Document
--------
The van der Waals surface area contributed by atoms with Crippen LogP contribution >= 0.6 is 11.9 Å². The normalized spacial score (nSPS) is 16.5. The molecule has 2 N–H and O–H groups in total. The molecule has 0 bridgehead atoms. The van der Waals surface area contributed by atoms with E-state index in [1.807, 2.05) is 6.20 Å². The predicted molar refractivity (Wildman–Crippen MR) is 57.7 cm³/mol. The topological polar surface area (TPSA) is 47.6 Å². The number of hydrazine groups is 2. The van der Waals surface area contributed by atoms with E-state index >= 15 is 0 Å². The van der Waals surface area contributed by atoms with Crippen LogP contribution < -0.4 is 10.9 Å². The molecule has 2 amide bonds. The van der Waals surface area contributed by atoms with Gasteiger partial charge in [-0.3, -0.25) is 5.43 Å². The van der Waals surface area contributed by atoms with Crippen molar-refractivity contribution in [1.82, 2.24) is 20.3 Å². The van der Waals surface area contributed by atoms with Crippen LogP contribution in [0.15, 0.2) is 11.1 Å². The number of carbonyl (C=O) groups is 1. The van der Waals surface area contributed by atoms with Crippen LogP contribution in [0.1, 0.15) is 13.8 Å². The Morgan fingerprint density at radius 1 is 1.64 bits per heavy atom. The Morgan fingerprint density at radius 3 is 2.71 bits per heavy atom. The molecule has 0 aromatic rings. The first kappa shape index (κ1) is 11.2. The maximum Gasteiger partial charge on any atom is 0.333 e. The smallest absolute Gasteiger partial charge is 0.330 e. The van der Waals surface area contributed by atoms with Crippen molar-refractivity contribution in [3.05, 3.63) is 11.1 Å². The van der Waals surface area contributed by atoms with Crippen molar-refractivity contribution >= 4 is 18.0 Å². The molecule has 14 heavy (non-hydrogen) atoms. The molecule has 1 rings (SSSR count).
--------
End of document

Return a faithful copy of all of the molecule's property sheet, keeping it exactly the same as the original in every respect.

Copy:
The van der Waals surface area contributed by atoms with Crippen LogP contribution >= 0.6 is 11.9 Å². The normalized spacial score (nSPS) is 16.5. The molecule has 2 N–H and O–H groups in total. The molecule has 0 bridgehead atoms. The van der Waals surface area contributed by atoms with E-state index in [1.807, 2.05) is 6.20 Å². The predicted molar refractivity (Wildman–Crippen MR) is 57.7 cm³/mol. The topological polar surface area (TPSA) is 47.6 Å². The number of hydrazine groups is 2. The van der Waals surface area contributed by atoms with E-state index >= 15 is 0 Å². The van der Waals surface area contributed by atoms with Crippen LogP contribution < -0.4 is 10.9 Å². The molecule has 2 amide bonds. The van der Waals surface area contributed by atoms with Gasteiger partial charge in [-0.3, -0.25) is 5.43 Å². The van der Waals surface area contributed by atoms with Crippen molar-refractivity contribution in [1.82, 2.24) is 20.3 Å². The van der Waals surface area contributed by atoms with Crippen LogP contribution in [0.15, 0.2) is 11.1 Å². The number of carbonyl (C=O) groups is 1. The van der Waals surface area contributed by atoms with Crippen LogP contribution in [0.1, 0.15) is 13.8 Å². The Morgan fingerprint density at radius 1 is 1.64 bits per heavy atom. The Morgan fingerprint density at radius 3 is 2.71 bits per heavy atom. The molecule has 0 aromatic rings. The first kappa shape index (κ1) is 11.2. The maximum Gasteiger partial charge on any atom is 0.333 e. The smallest absolute Gasteiger partial charge is 0.330 e. The van der Waals surface area contributed by atoms with Crippen molar-refractivity contribution in [3.05, 3.63) is 11.1 Å². The van der Waals surface area contributed by atoms with Crippen molar-refractivity contribution >= 4 is 18.0 Å². The molecule has 14 heavy (non-hydrogen) atoms. The molecule has 1 rings (SSSR count).